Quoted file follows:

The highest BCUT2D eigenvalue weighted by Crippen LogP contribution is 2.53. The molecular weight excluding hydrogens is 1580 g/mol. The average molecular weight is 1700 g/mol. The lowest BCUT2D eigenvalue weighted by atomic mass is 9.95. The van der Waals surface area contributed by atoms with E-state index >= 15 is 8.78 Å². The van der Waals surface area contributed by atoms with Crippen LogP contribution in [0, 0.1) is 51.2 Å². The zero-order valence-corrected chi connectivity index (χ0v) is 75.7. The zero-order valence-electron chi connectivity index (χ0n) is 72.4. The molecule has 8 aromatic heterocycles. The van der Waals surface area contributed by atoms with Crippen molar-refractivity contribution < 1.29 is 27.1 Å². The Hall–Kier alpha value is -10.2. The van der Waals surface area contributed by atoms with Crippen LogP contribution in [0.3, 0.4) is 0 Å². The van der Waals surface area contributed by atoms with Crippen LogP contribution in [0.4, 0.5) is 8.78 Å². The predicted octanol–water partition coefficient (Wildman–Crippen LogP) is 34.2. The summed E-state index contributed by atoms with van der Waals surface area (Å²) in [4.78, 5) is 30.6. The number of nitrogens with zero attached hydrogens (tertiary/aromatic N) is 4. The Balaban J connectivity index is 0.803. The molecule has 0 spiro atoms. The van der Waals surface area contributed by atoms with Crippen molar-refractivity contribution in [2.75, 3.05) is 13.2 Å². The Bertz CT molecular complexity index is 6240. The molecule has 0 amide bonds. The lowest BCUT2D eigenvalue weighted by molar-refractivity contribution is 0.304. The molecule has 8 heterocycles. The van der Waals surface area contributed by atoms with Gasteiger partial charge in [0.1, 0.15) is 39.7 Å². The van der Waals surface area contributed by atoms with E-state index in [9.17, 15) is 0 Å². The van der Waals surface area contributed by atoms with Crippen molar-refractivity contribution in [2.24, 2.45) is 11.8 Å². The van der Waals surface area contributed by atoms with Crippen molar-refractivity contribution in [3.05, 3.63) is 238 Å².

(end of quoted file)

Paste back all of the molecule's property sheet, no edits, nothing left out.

The highest BCUT2D eigenvalue weighted by Crippen LogP contribution is 2.53. The molecular weight excluding hydrogens is 1580 g/mol. The average molecular weight is 1700 g/mol. The lowest BCUT2D eigenvalue weighted by atomic mass is 9.95. The van der Waals surface area contributed by atoms with E-state index >= 15 is 8.78 Å². The van der Waals surface area contributed by atoms with Crippen LogP contribution in [0, 0.1) is 51.2 Å². The zero-order valence-corrected chi connectivity index (χ0v) is 75.7. The zero-order valence-electron chi connectivity index (χ0n) is 72.4. The molecule has 8 aromatic heterocycles. The van der Waals surface area contributed by atoms with Crippen molar-refractivity contribution < 1.29 is 27.1 Å². The Hall–Kier alpha value is -10.2. The van der Waals surface area contributed by atoms with Crippen LogP contribution in [0.3, 0.4) is 0 Å². The van der Waals surface area contributed by atoms with Crippen LogP contribution in [0.4, 0.5) is 8.78 Å². The predicted octanol–water partition coefficient (Wildman–Crippen LogP) is 34.2. The summed E-state index contributed by atoms with van der Waals surface area (Å²) in [4.78, 5) is 30.6. The number of nitrogens with zero attached hydrogens (tertiary/aromatic N) is 4. The Balaban J connectivity index is 0.803. The molecule has 0 spiro atoms. The van der Waals surface area contributed by atoms with Crippen molar-refractivity contribution in [2.75, 3.05) is 13.2 Å². The Bertz CT molecular complexity index is 6240. The molecule has 0 amide bonds. The lowest BCUT2D eigenvalue weighted by molar-refractivity contribution is 0.304. The molecule has 8 heterocycles. The van der Waals surface area contributed by atoms with Gasteiger partial charge in [0.1, 0.15) is 39.7 Å². The van der Waals surface area contributed by atoms with E-state index in [9.17, 15) is 0 Å². The van der Waals surface area contributed by atoms with Crippen molar-refractivity contribution in [2.24, 2.45) is 11.8 Å². The van der Waals surface area contributed by atoms with Crippen molar-refractivity contribution in [3.05, 3.63) is 238 Å².